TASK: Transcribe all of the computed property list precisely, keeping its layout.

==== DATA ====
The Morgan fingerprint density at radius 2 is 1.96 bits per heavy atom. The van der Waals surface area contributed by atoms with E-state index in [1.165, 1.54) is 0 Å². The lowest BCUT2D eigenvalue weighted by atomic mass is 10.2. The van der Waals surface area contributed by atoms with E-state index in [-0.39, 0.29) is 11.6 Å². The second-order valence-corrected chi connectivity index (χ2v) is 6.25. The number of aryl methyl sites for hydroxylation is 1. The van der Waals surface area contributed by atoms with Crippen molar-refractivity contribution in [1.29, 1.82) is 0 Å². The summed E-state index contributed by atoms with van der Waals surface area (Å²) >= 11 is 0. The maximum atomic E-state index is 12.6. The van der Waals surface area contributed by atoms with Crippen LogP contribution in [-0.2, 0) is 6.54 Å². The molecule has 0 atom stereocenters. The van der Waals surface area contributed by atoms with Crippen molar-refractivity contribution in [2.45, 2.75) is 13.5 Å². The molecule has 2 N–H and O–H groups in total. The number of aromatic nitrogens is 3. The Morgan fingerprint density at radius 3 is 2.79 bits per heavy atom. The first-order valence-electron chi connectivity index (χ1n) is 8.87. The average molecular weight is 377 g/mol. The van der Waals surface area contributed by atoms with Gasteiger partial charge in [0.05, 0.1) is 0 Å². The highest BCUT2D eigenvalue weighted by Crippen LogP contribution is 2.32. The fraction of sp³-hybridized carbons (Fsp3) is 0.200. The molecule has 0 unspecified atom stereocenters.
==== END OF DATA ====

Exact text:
The Morgan fingerprint density at radius 2 is 1.96 bits per heavy atom. The van der Waals surface area contributed by atoms with E-state index in [1.165, 1.54) is 0 Å². The lowest BCUT2D eigenvalue weighted by atomic mass is 10.2. The van der Waals surface area contributed by atoms with E-state index in [-0.39, 0.29) is 11.6 Å². The second-order valence-corrected chi connectivity index (χ2v) is 6.25. The number of aryl methyl sites for hydroxylation is 1. The van der Waals surface area contributed by atoms with Crippen molar-refractivity contribution in [1.29, 1.82) is 0 Å². The summed E-state index contributed by atoms with van der Waals surface area (Å²) >= 11 is 0. The maximum atomic E-state index is 12.6. The van der Waals surface area contributed by atoms with Crippen LogP contribution in [-0.2, 0) is 6.54 Å². The molecule has 0 atom stereocenters. The van der Waals surface area contributed by atoms with Crippen molar-refractivity contribution in [2.45, 2.75) is 13.5 Å². The molecule has 2 N–H and O–H groups in total. The number of aromatic nitrogens is 3. The Morgan fingerprint density at radius 3 is 2.79 bits per heavy atom. The first-order valence-electron chi connectivity index (χ1n) is 8.87. The average molecular weight is 377 g/mol. The van der Waals surface area contributed by atoms with Gasteiger partial charge in [0.05, 0.1) is 0 Å². The highest BCUT2D eigenvalue weighted by Crippen LogP contribution is 2.32. The fraction of sp³-hybridized carbons (Fsp3) is 0.200. The molecule has 0 unspecified atom stereocenters.